The Future is Storytelling
Over the weekend, Todd Martens at The Los Angeles Times asked the question, “Is Disney’s intellectual property squeezing the theme out of our theme parks?” When you look at Epcot, it’s easy to see that the answer to the question is “Yes.” The parks are now driven by intellectual property, instead of creating something new. In a world with smart homes, self-driving cars, AI, and more, you’d think that a place called Future World could thrive without relying on characters from beloved films to lure in audiences.
But World Celebration, World Discovery, and World Nature rely entirely on storytelling — the apparent foundation of an upcoming revision to Spaceship Earth, which would imply a vastly different ride than has been the case since it opened — and recognizable faces. And with the arrival of new attractions in World Showcase, it ensures that a set of pavilions meant to celebrate the genuine heritage of different countries will now instead honor the Disney films set in those countries.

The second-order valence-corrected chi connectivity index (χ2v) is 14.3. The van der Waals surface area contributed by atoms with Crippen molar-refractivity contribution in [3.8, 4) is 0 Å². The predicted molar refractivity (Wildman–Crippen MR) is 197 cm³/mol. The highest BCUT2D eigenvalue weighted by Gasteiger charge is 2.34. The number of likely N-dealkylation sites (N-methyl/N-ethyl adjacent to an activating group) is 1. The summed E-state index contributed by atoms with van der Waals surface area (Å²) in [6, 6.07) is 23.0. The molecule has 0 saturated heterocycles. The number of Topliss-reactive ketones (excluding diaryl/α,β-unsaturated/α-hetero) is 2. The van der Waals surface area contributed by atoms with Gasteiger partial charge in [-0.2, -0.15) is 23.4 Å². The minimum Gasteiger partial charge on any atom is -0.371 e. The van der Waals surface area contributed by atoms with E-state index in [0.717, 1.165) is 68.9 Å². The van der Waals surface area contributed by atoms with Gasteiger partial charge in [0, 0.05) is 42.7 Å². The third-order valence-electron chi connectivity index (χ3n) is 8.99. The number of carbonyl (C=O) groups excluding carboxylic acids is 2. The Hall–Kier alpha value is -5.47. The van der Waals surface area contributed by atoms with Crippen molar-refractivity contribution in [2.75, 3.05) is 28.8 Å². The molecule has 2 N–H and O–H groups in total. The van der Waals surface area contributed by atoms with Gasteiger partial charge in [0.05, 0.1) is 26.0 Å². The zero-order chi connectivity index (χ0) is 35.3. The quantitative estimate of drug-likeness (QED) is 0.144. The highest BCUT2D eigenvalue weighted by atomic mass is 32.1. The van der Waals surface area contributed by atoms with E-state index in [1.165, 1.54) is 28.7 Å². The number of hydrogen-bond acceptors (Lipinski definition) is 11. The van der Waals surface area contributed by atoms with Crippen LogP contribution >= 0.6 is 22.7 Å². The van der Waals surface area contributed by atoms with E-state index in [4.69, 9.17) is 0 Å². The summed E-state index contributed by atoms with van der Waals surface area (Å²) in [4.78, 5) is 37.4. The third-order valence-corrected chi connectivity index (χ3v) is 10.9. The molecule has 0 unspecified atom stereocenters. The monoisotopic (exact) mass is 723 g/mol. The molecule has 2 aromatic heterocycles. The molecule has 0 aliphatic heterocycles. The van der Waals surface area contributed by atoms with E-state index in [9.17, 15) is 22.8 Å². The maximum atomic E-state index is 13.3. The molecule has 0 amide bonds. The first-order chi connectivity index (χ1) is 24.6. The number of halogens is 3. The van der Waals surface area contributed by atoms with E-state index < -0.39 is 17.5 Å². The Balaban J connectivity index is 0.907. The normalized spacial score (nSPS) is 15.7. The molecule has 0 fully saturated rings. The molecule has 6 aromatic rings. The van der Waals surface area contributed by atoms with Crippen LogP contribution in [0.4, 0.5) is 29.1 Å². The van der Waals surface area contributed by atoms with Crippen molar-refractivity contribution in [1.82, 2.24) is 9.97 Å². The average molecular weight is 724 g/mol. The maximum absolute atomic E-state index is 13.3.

Bob Chapek’s presentation on Sunday at the D23 Expo served as a necessary reminder that the Epcot people evangelize about is one that now exists in hazy memories. Even the Epcot of 2019 isn’t the Epcot of the early 1990s, and so on. The park is finally going to be changing in advance of its own 40th anniversary, but that change is going to drastically shift the vision that willed it into being. We’ll get a new statue of Walt Disney looking admiringly over the neighborhoods that used to be Future World, but those new neighborhoods portend a much different, theme-less future indeed.